Chamber pressure and product and shelf temperatures during primary drying are determined by the product's formulation's eutectic or collapse temperature. The eutectic point is governed by the actual composition of the product and the temperature at which it can only exist as a solid.
Eutectic points vary from compound to compound. As the product solution freezes, its temperature must fall below its lowest eutectic point. Once reached, this temperature must be maintained throughout primary drying.
As the water within the solution freezes, the drug may experience supercooling, a condition related to freezing point depression. Supercooling may cause structural changes in the compound during lyophilization as well as alter the external physical characteristics of the compound, for example formation of a "skin" layer on the surface of the freezing solution, which impedes the escape of water vapor.
During primary drying, the chamber pressure is lowered and heat is introduced, promoting sublimation of frozen water. It is critical that the condenser be of high enough capacity for all sublimed water from this step, and that the frozen water remain at a temperature lower than that of the product. Otherwise, water may migrate back to the product or drying may be inhibited.
Controlled drying and heating rates during the primary drying phase are keys to lyophilization success.
Product that dries ahead of schedule has the potential to be swept out of the container as vapors escape. Another pitfall is exposing product to inappropriate heating, which can cause melting and most likely an inability to reconstitute the product to its correct form.
After primary drying, residual moisture on the product surface is reduced through secondary drying to levels that no longer support biological growth and/or chemical reaction while promoting long shelf life without melting. Moisture reduction during secondary drying is achieved by increasing shelf temperature while reducing the partial pressure of the container's water vapor.
The product's physical constitution determines the length of the duration of secondary drying. For example, proteins and peptides require that varying levels of water remain within the product to maintain structural integrity and pharmacologic activity. The requisite residual moisture is product-dependent and must be determined empirically. Additionally, excess heat may cause the product to char or shrink.
The accuracy and precision of pressure control are critical to successful lyophilization. Most commercial drug drying cycles employ chamber pressure control to manage the drying rate. During extremely low pressures encountered during lyophilization, heat is transferred through conduction from the product through the bottom of its container, which hinders drying.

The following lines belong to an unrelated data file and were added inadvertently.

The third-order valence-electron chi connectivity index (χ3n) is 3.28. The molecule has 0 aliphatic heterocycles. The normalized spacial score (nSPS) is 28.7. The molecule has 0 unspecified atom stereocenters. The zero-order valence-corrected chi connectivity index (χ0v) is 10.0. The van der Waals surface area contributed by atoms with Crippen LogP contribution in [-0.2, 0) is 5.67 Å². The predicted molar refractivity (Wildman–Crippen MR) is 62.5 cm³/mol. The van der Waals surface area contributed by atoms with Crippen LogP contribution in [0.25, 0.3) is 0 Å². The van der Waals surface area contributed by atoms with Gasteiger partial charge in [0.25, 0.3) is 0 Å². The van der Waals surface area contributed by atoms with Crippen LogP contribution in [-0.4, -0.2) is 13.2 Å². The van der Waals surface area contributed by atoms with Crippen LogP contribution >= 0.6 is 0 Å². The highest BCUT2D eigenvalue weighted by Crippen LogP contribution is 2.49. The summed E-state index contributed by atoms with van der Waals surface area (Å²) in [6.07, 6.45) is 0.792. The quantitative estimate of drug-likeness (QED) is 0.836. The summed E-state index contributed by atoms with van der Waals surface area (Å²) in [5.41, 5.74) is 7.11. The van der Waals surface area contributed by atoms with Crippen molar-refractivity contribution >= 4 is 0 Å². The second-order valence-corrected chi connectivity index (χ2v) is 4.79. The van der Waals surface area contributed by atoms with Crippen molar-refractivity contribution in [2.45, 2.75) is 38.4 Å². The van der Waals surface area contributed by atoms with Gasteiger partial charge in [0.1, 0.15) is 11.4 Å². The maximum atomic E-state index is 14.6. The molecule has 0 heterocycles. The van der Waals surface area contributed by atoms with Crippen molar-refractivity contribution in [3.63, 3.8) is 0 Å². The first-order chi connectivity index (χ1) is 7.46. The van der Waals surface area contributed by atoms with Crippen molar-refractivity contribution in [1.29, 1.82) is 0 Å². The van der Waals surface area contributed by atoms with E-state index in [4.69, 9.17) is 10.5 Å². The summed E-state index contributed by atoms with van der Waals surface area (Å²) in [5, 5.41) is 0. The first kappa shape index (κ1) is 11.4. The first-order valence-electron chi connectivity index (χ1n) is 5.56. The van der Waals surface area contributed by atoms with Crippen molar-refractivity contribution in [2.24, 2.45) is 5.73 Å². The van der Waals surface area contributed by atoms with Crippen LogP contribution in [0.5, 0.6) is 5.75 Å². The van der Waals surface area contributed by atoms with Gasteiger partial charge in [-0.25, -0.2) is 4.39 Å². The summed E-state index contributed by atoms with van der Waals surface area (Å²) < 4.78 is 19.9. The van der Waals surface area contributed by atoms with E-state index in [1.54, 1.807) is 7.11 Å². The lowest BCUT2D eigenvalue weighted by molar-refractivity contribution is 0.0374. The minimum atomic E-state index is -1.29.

Introducing an inert gas, such as nitrogen, improves heat transfer. Gas molecules facilitate heating of the container walls and heat conduction through the container, which increases the amount of heat applied to the product. This improves drying rate, reduces the cycle time, and also decreases energy and labor costs.
By contrast, ambient pressure that surpasses the ice vapor pressure may inhibit sublimation. Compensating for less-than-optimal pressure by heating may result in melting.
During secondary drying, temperature is increased slowly to desorb bound water until the residual water content falls to the desired range. Normally, secondary drying is performed at the highest possible vacuum level.
Although not normal, some products may require additional steps beyond primary and secondary drying. Drying beyond the secondary drying phase is usually product-specific and based on a product's need for residual water to preserve an active ingredient's structural integrity and/or biological activity.
In these situations, water content must be painstakingly monitored and managed. Just as with primary drying, a disproportionate amount of heat exposure may cause the product to char or shrink.
Thermal Conductivity: The Key to Successful Lyophilization
Successful lyophilization depends on efficient transfer of heat from the shelf heating element, through the glass vial, to the frozen product. Lyophilization vials must withstand extremes of pressure and temperature without breaking, and that the bottoms should be flat.
Depending upon the excipients, the angle between the bottom and the wall of the vial may be specified further to minimize breakage, for example, with mannitol solutions.